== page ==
Brian MacNamara, of the Utah office of the National Weather Service, said what's most likely to happen -- temperatures in the 80s for a week or more -- is what we don't want to happen.
"We've had an incredibly cold and incredibly wet spring," he said, noting that rain has fallen on snowpack.
He said there was 200 percent of normal precipitation in April and 225 percent of normal in May.
MacNamara said the only hope of averting severe flooding is for temperatures to stay low so water can come down off the mountain slowly.
In an interview, Ted Wilson, senior adviser to the governor, described Weber County as the epicenter of flood damage this spring.
"This is kind of the hot spot," Wilson said, noting that he and the governor had gotten a visual image Tuesday morning of the damages by flying over the Wasatch Front.
At the news conference, Lance Davenport, commissioner with the Utah Department of Public Safety, said there have been 10 different reports of rock and mud slides in Utah and 15 different counties with flood issues thus far.
But Weber County Commissioner Kerry Gibson said he was encouraged that Herbert had chosen to visit Weber County.
"I think the governor being here is a good sign he is willing to help us where appropriate," Gibson said.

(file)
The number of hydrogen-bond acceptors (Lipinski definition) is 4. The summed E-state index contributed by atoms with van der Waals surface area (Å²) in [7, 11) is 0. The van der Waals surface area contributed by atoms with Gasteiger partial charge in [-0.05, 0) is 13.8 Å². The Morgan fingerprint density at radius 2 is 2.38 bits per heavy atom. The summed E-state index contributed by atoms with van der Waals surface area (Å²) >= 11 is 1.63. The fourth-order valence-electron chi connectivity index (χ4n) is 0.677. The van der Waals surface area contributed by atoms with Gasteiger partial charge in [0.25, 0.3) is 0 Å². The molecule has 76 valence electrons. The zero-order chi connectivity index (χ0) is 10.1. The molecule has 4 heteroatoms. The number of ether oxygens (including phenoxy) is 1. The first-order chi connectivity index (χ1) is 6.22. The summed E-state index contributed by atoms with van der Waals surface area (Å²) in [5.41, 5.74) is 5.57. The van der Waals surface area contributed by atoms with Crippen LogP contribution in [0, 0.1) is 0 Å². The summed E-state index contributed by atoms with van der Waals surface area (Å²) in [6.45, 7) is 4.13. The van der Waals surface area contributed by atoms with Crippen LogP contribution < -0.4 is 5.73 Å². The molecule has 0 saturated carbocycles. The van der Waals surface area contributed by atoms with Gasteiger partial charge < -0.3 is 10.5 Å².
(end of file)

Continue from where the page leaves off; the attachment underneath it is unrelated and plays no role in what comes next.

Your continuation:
"We know we have responsibilities on the river that we can't afford to take care of on the county level," he said.
Last week, the Weber County Commission declared a local emergency, asking for the state to assist with a number of projects to address flooding as officials stated they were bracing for $90 million of economic impact.
The price tag for these local projects has been estimated at about $22 million.
The projects include creating an opening at Ogden Bay Refuge for the Weber River to empty into the Great Salt Lake, dredging the Weber River of silt, riprapping of the damaged river banks, creating a "Little Weber" diversionary channel in northwestern Weber County and assisting in the stabilization and repair of the Old Snow Basin road.